Position Trademarks: Protecting Distinctive Designs in a Visual World

Image: Louboutin


Position Trademarks: Protecting Distinctive Designs in a Visual World

In today’s highly competitive and creative landscape, non-traditional figurative marks – whether two-dimensional or three-dimensional – can attract the attention of consumers more effectively than word mark elements, making comprehensive intellectual property “(IP”) ...

January 26, 2024 - By Paula Caraffa Morando

Position Trademarks: Protecting Distinctive Designs in a Visual World

Image : Louboutin

Case Documentation

Position Trademarks: Protecting Distinctive Designs in a Visual World

In today’s highly competitive and creative landscape, non-traditional figurative marks – whether two-dimensional or three-dimensional – can attract the attention of consumers more effectively than word mark elements, making comprehensive intellectual property “(IP”) protection particularly vital. While specifically recognized in various jurisdictions across the globe, “position trademarks” – a type of non-traditional figurative trademarks – are gradually being expressly recognized by the legislations of various countries in Latin America, garnering headlines in the media and attention from brand owners in the region and beyond. Against this background of an evolving market and shifting legal protections, we delve into the concept of “position trademarks,” their current regulatory status in several jurisdictions, and their relevance in the IP world. 

Position trademarks constitute a specific category in trademark law, distinguished by the unique and specific way in which certain elements or colors are placed or affixed to a product. Examples include the iconic red soles of Louboutin shoes, whose protection was recently acknowledged by the Brazilian court, and the metallic-colored star on the front and center bottom of a sports bra, which is a registered mark in Colombia …

These examples emphasize the significant distinctive role that position trademarks play in today’s market, safeguarding sound business practices and public consumers.

Countries in Latin America that expressly recognize position marks in their legislation … 

Chile: In Chile, position marks were regulated in 2022 by the trademarks processing instructive that defines the proper representation of such marks. This was approved by Resolution No. 135, which states that position trademarks are adequately represented by an image that appropriately identifies the specific position of the mark and its size or proportion, in relation to the products they intend to distinguish. The regulations expressly require declarations of visual waiver, preferably represented by discontinuous or dotted lines, for the elements not forming part of the sought protection.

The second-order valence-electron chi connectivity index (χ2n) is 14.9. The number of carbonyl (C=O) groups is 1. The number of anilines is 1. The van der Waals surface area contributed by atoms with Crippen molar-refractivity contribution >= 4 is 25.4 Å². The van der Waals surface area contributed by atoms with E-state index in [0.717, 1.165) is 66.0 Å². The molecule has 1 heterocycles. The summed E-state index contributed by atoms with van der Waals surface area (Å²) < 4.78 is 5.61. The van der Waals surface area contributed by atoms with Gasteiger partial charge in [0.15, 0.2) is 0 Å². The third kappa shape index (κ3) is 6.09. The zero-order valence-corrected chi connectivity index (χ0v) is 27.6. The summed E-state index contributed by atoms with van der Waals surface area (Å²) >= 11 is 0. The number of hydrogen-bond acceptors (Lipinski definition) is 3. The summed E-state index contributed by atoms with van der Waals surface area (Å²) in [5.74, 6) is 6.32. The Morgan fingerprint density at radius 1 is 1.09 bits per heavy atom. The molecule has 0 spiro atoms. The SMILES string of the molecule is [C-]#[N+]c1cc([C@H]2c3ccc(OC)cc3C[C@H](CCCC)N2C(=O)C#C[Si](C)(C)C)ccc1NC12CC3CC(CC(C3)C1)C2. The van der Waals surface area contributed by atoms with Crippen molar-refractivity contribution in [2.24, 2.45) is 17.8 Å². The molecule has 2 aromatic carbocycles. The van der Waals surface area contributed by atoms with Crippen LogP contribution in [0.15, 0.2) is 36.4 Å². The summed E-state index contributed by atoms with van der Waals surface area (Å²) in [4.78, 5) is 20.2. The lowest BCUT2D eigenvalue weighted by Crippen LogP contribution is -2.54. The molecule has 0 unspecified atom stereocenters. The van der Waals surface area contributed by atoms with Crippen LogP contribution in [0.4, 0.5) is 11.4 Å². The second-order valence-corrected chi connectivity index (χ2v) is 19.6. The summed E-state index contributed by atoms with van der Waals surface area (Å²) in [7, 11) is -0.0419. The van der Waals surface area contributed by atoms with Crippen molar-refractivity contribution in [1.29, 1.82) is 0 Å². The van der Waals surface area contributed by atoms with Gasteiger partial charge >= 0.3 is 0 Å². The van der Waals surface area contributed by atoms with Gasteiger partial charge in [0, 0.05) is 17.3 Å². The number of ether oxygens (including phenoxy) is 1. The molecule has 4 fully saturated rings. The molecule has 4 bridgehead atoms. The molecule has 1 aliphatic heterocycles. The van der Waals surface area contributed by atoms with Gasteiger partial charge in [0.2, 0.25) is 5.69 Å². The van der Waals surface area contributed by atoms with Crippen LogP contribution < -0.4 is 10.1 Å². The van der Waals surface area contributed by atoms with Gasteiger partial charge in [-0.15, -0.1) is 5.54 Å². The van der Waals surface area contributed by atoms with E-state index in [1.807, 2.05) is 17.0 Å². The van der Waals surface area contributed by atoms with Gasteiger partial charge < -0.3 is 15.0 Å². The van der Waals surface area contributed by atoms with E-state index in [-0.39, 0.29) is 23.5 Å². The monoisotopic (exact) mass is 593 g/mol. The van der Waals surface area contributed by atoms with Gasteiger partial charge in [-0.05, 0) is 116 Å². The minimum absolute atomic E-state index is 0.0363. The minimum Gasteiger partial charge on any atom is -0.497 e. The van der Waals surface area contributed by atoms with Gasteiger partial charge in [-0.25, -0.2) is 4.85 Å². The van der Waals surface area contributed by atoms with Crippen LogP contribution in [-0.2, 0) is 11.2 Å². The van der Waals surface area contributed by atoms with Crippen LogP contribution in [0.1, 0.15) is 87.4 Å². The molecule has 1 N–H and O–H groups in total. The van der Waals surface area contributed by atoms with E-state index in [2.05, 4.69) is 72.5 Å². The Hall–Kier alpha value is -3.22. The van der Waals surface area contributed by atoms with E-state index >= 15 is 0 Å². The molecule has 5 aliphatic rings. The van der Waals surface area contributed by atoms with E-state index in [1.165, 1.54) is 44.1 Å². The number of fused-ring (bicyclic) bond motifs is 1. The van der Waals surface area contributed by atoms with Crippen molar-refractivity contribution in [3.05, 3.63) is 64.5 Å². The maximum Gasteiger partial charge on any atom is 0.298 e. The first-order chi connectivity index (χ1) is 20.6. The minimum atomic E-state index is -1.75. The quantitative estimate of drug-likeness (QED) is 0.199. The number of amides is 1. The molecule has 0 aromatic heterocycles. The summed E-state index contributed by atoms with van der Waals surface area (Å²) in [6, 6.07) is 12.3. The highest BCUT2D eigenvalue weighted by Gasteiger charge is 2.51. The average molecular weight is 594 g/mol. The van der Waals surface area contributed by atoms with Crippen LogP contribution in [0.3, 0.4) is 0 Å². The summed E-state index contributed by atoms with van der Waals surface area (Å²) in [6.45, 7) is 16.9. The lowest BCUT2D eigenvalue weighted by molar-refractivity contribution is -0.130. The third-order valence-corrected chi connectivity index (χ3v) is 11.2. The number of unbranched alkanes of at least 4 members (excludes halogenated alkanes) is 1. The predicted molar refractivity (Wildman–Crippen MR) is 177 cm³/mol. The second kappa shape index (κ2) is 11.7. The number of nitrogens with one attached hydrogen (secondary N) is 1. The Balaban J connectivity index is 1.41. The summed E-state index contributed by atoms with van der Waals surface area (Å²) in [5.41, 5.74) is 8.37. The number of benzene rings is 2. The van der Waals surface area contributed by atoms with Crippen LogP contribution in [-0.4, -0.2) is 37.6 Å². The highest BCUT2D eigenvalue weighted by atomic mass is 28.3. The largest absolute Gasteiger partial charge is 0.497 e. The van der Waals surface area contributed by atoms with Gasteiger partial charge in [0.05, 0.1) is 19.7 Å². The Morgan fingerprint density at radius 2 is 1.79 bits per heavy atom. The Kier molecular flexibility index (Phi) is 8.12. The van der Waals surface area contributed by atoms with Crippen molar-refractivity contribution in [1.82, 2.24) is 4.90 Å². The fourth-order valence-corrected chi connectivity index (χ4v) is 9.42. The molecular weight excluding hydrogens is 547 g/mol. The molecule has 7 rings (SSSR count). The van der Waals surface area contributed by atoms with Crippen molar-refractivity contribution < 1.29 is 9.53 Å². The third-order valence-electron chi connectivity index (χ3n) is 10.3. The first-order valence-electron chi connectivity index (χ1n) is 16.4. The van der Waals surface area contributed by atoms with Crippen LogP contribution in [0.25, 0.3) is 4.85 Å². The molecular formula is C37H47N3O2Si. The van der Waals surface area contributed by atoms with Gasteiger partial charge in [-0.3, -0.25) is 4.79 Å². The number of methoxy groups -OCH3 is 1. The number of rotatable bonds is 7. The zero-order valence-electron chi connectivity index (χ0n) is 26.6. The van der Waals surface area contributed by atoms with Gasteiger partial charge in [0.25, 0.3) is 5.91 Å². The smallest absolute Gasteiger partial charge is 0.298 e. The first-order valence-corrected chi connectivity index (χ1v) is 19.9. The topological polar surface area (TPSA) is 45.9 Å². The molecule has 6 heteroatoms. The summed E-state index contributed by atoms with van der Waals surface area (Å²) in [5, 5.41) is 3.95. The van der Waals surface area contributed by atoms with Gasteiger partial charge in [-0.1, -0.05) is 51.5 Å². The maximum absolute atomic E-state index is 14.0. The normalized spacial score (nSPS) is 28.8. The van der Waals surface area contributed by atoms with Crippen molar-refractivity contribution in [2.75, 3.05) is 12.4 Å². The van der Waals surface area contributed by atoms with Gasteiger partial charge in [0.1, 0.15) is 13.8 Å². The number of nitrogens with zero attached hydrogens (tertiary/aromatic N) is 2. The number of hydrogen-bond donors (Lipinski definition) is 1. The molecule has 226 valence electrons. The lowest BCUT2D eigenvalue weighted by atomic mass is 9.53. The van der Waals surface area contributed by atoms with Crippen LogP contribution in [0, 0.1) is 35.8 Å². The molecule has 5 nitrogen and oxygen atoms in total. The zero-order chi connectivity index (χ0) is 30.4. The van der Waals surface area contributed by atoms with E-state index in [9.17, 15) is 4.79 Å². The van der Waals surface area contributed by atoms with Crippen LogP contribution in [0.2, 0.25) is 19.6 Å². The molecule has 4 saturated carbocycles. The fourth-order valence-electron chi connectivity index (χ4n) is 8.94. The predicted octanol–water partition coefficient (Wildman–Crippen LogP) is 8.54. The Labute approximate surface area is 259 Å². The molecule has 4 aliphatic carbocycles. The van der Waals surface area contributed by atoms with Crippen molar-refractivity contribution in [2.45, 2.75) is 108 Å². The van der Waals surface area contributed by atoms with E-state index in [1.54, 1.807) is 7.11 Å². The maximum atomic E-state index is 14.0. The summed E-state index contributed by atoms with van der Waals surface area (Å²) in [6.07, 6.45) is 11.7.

Colombia: A similar scenario has unfolded in Colombia. Decision 486, an Andean Community regulation governing Industrial Property matters in the country, allows for the registration of any sign capable of distinguishing products or services in the market, provided they are susceptible to a graphic representation. Position trademarks are included in this definition. 

Registration requirements are provided in section of Chapter One, Title X of the Industrial Property Single Circular issued by the Industry and Commerce Superintendence (Trademarks Office), published on January 2, 2023. This circular describes as requirement for a position trademark application, a graphic representation that is clear and unequivocal about the position, size, arrangement, and proportion of the requested sign, on the surface where it will be applied. Additionally, it requires dotted lines defining the elements not forming part of the protection.

It is noteworthy that the guideline for the Registrability Examination of trademarks, issued by this same entity, refers to position trademarks as signs that can be registered in Colombian territory.

Brazil: Brazil is another country at the forefront on this matter. Ordinance No. 37/21 issued by the Brazilian INPI established the requirements for the registration of position trademarks, demanding that the distinctive sign be affixed in a peculiar manner and that its affixation be dissociable from the functional or technical effect of the product. Despite the provisions regulating these marks since 2021, it was only in 2023 that Osklen, a Brazilian fashion company, successfully obtained the first registration of a position mark in the country.

The registered mark consists of a set of three eyelets positioned on the front of the brand’s sneakers, a distinctive detail of their products, as illustrated below … 

Countries that do not expressly recognize position marks in their legislation …